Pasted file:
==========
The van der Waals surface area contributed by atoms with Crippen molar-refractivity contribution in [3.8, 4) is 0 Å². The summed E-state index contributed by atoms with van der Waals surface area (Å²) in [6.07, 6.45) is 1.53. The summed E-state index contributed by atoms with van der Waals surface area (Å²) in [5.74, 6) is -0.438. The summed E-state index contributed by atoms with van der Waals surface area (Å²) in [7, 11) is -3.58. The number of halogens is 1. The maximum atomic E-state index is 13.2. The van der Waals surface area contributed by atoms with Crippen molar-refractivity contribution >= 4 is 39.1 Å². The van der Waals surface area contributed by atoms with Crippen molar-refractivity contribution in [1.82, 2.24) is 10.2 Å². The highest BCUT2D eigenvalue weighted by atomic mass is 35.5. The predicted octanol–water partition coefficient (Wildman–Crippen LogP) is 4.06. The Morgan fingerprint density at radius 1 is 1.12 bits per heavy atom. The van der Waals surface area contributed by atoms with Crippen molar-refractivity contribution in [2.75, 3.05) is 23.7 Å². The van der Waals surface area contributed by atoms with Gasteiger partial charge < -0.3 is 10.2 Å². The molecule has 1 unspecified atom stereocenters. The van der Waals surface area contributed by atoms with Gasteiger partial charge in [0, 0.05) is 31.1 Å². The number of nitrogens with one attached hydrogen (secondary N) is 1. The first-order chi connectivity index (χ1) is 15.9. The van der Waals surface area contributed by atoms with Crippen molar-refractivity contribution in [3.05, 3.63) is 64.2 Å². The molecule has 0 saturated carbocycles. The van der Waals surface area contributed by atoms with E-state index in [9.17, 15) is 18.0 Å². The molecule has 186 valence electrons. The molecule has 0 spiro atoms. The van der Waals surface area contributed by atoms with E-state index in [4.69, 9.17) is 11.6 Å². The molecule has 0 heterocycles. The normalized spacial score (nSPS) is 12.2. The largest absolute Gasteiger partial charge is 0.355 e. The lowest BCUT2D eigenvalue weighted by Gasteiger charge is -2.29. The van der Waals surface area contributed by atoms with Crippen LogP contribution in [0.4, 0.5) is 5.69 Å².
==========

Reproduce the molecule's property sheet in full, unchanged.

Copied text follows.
The van der Waals surface area contributed by atoms with Crippen molar-refractivity contribution in [3.8, 4) is 0 Å². The summed E-state index contributed by atoms with van der Waals surface area (Å²) in [6.07, 6.45) is 1.53. The summed E-state index contributed by atoms with van der Waals surface area (Å²) in [5.74, 6) is -0.438. The summed E-state index contributed by atoms with van der Waals surface area (Å²) in [7, 11) is -3.58. The number of halogens is 1. The maximum atomic E-state index is 13.2. The van der Waals surface area contributed by atoms with Crippen molar-refractivity contribution >= 4 is 39.1 Å². The van der Waals surface area contributed by atoms with Crippen molar-refractivity contribution in [1.82, 2.24) is 10.2 Å². The highest BCUT2D eigenvalue weighted by atomic mass is 35.5. The predicted octanol–water partition coefficient (Wildman–Crippen LogP) is 4.06. The Morgan fingerprint density at radius 1 is 1.12 bits per heavy atom. The van der Waals surface area contributed by atoms with Crippen molar-refractivity contribution in [2.75, 3.05) is 23.7 Å². The van der Waals surface area contributed by atoms with Gasteiger partial charge < -0.3 is 10.2 Å². The molecule has 1 unspecified atom stereocenters. The van der Waals surface area contributed by atoms with Gasteiger partial charge in [0, 0.05) is 31.1 Å². The number of nitrogens with one attached hydrogen (secondary N) is 1. The first-order chi connectivity index (χ1) is 15.9. The van der Waals surface area contributed by atoms with Crippen molar-refractivity contribution in [3.05, 3.63) is 64.2 Å². The molecule has 0 saturated carbocycles. The van der Waals surface area contributed by atoms with E-state index in [9.17, 15) is 18.0 Å². The molecule has 186 valence electrons. The molecule has 0 spiro atoms. The van der Waals surface area contributed by atoms with E-state index in [4.69, 9.17) is 11.6 Å². The molecule has 0 heterocycles. The normalized spacial score (nSPS) is 12.2. The largest absolute Gasteiger partial charge is 0.355 e. The lowest BCUT2D eigenvalue weighted by Gasteiger charge is -2.29. The van der Waals surface area contributed by atoms with Crippen LogP contribution in [0.4, 0.5) is 5.69 Å².